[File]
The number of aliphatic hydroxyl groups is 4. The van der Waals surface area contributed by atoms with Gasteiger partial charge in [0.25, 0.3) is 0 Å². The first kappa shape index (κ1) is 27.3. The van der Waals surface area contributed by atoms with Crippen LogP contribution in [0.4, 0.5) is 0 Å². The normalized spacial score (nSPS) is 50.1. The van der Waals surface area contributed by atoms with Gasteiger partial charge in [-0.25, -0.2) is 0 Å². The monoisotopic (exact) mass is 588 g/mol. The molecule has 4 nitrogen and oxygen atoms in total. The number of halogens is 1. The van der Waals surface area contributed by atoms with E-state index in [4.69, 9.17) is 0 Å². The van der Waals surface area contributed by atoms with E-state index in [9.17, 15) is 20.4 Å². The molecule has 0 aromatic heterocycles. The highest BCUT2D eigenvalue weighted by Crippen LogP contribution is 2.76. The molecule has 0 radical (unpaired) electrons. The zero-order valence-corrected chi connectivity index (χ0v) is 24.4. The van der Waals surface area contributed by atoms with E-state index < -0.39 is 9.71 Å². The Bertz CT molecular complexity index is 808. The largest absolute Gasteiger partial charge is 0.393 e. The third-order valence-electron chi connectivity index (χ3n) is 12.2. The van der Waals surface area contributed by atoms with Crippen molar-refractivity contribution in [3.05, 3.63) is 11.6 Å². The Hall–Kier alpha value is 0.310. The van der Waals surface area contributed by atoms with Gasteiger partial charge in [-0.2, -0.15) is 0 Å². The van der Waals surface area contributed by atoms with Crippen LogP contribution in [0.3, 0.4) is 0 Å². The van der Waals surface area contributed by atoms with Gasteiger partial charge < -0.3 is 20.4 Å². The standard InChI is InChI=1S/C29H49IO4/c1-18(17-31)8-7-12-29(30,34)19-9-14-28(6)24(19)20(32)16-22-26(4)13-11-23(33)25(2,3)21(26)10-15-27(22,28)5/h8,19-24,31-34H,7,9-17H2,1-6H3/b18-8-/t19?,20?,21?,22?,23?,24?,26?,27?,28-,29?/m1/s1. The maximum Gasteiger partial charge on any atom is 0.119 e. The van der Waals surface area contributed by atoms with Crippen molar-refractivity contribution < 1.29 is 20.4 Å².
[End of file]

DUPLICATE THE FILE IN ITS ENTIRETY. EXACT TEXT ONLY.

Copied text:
The number of aliphatic hydroxyl groups is 4. The van der Waals surface area contributed by atoms with Gasteiger partial charge in [0.25, 0.3) is 0 Å². The first kappa shape index (κ1) is 27.3. The van der Waals surface area contributed by atoms with Crippen LogP contribution in [0.4, 0.5) is 0 Å². The normalized spacial score (nSPS) is 50.1. The van der Waals surface area contributed by atoms with Gasteiger partial charge in [-0.25, -0.2) is 0 Å². The monoisotopic (exact) mass is 588 g/mol. The molecule has 4 nitrogen and oxygen atoms in total. The number of halogens is 1. The van der Waals surface area contributed by atoms with E-state index in [4.69, 9.17) is 0 Å². The van der Waals surface area contributed by atoms with E-state index in [9.17, 15) is 20.4 Å². The molecule has 0 aromatic heterocycles. The highest BCUT2D eigenvalue weighted by Crippen LogP contribution is 2.76. The molecule has 0 radical (unpaired) electrons. The zero-order valence-corrected chi connectivity index (χ0v) is 24.4. The van der Waals surface area contributed by atoms with E-state index < -0.39 is 9.71 Å². The Bertz CT molecular complexity index is 808. The largest absolute Gasteiger partial charge is 0.393 e. The third-order valence-electron chi connectivity index (χ3n) is 12.2. The van der Waals surface area contributed by atoms with Crippen molar-refractivity contribution in [3.05, 3.63) is 11.6 Å². The Hall–Kier alpha value is 0.310. The van der Waals surface area contributed by atoms with Gasteiger partial charge in [-0.2, -0.15) is 0 Å². The van der Waals surface area contributed by atoms with Crippen LogP contribution in [0.3, 0.4) is 0 Å². The van der Waals surface area contributed by atoms with Gasteiger partial charge < -0.3 is 20.4 Å². The standard InChI is InChI=1S/C29H49IO4/c1-18(17-31)8-7-12-29(30,34)19-9-14-28(6)24(19)20(32)16-22-26(4)13-11-23(33)25(2,3)21(26)10-15-27(22,28)5/h8,19-24,31-34H,7,9-17H2,1-6H3/b18-8-/t19?,20?,21?,22?,23?,24?,26?,27?,28-,29?/m1/s1. The maximum Gasteiger partial charge on any atom is 0.119 e. The van der Waals surface area contributed by atoms with Crippen molar-refractivity contribution < 1.29 is 20.4 Å².